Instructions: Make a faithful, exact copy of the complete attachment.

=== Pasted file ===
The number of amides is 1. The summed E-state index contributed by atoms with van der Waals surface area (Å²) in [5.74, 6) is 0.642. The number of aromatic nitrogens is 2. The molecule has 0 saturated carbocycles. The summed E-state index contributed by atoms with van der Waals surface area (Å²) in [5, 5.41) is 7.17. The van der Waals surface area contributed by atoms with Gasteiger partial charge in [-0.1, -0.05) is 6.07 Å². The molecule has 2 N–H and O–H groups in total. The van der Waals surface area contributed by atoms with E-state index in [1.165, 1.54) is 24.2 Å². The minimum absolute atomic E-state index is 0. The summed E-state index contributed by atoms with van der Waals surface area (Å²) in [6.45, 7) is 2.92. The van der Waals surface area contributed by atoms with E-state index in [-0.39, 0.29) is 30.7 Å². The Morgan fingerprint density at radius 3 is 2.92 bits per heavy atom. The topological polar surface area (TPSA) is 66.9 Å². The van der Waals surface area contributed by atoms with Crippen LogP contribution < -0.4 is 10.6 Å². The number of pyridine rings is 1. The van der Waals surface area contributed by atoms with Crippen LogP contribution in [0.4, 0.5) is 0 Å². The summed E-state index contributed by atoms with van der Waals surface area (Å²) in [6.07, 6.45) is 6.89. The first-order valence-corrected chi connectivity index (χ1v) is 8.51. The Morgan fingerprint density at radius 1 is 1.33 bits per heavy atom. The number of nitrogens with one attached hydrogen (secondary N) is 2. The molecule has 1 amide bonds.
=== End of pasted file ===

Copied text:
The number of amides is 1. The summed E-state index contributed by atoms with van der Waals surface area (Å²) in [5.74, 6) is 0.642. The number of aromatic nitrogens is 2. The molecule has 0 saturated carbocycles. The summed E-state index contributed by atoms with van der Waals surface area (Å²) in [5, 5.41) is 7.17. The van der Waals surface area contributed by atoms with Gasteiger partial charge in [-0.1, -0.05) is 6.07 Å². The molecule has 2 N–H and O–H groups in total. The van der Waals surface area contributed by atoms with E-state index in [1.165, 1.54) is 24.2 Å². The minimum absolute atomic E-state index is 0. The summed E-state index contributed by atoms with van der Waals surface area (Å²) in [6.45, 7) is 2.92. The van der Waals surface area contributed by atoms with E-state index in [-0.39, 0.29) is 30.7 Å². The Morgan fingerprint density at radius 3 is 2.92 bits per heavy atom. The topological polar surface area (TPSA) is 66.9 Å². The van der Waals surface area contributed by atoms with Crippen LogP contribution < -0.4 is 10.6 Å². The number of pyridine rings is 1. The van der Waals surface area contributed by atoms with Crippen LogP contribution in [0.4, 0.5) is 0 Å². The summed E-state index contributed by atoms with van der Waals surface area (Å²) in [6.07, 6.45) is 6.89. The first-order valence-corrected chi connectivity index (χ1v) is 8.51. The Morgan fingerprint density at radius 1 is 1.33 bits per heavy atom. The number of nitrogens with one attached hydrogen (secondary N) is 2. The molecule has 1 amide bonds.